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What Happened???

Discussion in 'Beginners' started by Bosque, Mar 19, 2009.

  1. Bosque

    Bosque New Member

    I was getting ready to do my first taxidermy project and thought that a fox would be a good start. Through the "for sale' section, I bought a great winter red fox. As soon as I received it, I finished skinning the head, split the lips, and pulled out the tail. The hide was dorsal cut and I tube skinned the legs. I went to a local tannery the same day that I received the skin so that I would not worry about any hair slip. The tannery said that they would take the feet out of the hide for a few more dollars which I agreed. When I received the hide, the tail was split from the base to the tip, the legs were cut from the top to the bottom and there was a patch of hair slip about 4 inches square at the base of the tail. He knew that I was going to mount this. What happened? Do I dispatch the skin and just take this as a learning experience?

    Bosque ???
  2. my friend you picked a tough one didnt you .. first let me say that if you dont skin all the way your self. your backing up. fox are very bad in the slipping department . you need to split the tail anyway . the reasons i do is that every fox that i have purchased have the same problems. heat , rot and to long in shipping...... they are out of the frezzer to long and will fall apart. i learn the lesson i guess skin it splt it and get that thing on fresh salt as soon as you can . i always splt the tail. ive never lost one tail that way , use safty acid and mc kennize tan works great and you can control the out come. the fox is one of the tuffest things i have done. others will post differant find what will work for you . mark c

  3. Dean

    Dean New Member

    I recommend that you work on learning to properly skin and prep the animals yourself. It's part of the taxidermy business. If it's your first project, may I ask how many hours of skinning did it take for you to skin the fox as far has you did? I'm guessing 4-5 hours or more? That's enough time for a thin skinned animal to go bad. Especially after being thawed out at least a couple times. You need to split the legs at least part way up in order to get the foot out. You probably fought it for a long time got frustrated and gave up and decided to let the tannery do it. It's very hard to skin and mount the legs of most mammals with out splitting the leg. You have to be able to turn the leg skin from inside out or out side in to mount it correctly. The tannery made it easy for them selves but also did you a favor because you would be just as frustrated later as you probably were during skinning when you would try to turn the legs back, which is almost impossible. They probably didn't need to split the legs all the way as you say they did. Splitting the tail is a must. How do the ears look. Did you turn them? They are known to slip pretty easy too. Don't blame the tannery. Blame it on your inexperience. Read up on skinning and learn how to prep the skin properly. Then give it another try on an easier more stable animal. Good Luck
  4. bill@hogheaven

    [email protected] New Member

    If you must buy a fox, get one that is salt dried from someone who knows what they are doing like Bob Wendt.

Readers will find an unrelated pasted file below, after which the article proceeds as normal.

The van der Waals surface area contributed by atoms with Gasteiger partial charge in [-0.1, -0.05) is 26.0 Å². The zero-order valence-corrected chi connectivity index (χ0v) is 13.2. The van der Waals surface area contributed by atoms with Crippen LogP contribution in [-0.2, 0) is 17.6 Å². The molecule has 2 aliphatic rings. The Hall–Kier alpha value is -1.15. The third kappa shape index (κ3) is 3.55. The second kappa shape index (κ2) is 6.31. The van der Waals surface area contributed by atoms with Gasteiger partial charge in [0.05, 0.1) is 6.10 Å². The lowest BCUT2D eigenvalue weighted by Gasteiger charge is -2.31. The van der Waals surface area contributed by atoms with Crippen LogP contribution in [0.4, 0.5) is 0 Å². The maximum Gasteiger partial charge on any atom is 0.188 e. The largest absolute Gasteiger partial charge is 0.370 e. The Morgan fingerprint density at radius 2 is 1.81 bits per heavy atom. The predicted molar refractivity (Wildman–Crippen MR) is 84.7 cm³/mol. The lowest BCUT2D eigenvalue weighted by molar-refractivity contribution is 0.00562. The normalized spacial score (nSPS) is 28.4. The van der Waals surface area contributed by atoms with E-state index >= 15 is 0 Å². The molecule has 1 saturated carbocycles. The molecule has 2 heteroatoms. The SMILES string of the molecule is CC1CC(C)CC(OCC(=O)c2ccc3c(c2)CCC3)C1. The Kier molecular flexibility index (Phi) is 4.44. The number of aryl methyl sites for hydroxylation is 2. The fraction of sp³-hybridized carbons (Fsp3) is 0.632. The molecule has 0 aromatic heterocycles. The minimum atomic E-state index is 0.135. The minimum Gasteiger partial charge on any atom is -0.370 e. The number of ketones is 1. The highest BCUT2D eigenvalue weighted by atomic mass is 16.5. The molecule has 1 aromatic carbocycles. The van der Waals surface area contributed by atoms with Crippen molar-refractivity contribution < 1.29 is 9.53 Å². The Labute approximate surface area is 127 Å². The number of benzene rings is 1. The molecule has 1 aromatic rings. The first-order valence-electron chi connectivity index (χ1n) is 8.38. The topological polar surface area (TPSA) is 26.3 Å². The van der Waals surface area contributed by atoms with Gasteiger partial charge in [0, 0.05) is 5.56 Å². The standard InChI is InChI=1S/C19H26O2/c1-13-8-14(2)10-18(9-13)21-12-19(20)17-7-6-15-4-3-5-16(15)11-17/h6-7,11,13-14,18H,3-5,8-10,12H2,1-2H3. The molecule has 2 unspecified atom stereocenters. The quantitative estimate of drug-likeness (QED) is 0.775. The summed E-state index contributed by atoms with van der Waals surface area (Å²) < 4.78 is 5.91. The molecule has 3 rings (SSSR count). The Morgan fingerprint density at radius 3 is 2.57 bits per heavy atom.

5. woodies

    woodies Member

    Two simple words STOP ROT.Or just buy one that is already tanned.
  6. Try a coyote next time... They are WAY less likely to slip than a fox.

    As for splitting the tail and legs... If you legs were tubed(no incision) all the way to the feet I would split them open to about 6" up. Because a tubed leg like that is nearly impossible to shave and inhibits tan penetration, washing and cleaning of the fur and finishing with the drums becomes quite difficult. The tail must be split... Otherwise it won't tan and the whole thing will slip... Some people can get away with running a cotton string thru it to "wick" up the chemicals but its way too risky in my opinion. So next time make sure you do these things and give your tannery a salted hide and you will be much happier with your tanners work.
  7. the leson well learned i guess.. the truth be known even a seasoned pro will loose a fox now and again.. if you try another thhe trick is speed. first splt the tail all the way then cut all 4 cocks from the pad up to the first joint . splt it down the back dorsel cut then pull the legs out youll find the feet come easy put some salt on the tail now cut the feet off at the jont cut between the toes to free up each toe seperatly now with a pair of plyers pull the toe and cut as you go . the feet will turn quickly. go to the head and work your majic salt every thing good now split the ears and eyes lipps salt it 36 hours at least . pickle and tan mount it .. stay with it I do this to guys that come to my shop wanting to try there hand at taxidermy.. for me its fun to watch. for them well its an experance. but if they pay attention and do as i tell them they come out a winner. good luck mark c
  8. Bosque

    Bosque New Member

    Thank you all for the advise.
  9. not trying to steal his tread but i just took a fox out of the freezer its my first one Im planning on skinnin tomarrow and use krow tan ,Wuold it be a good idea to salt it for a couple of days then krow tan ? or just get r done and krow tan it?
  10. crittercraft

    crittercraft A venti caffe' mocha vodka valium latte to go plz

    No Salting needed if you're using krowtann. There's plenty of salt in the solution :)
  11. OutbackJack

    OutbackJack Member

    any of you use denatured alcohal?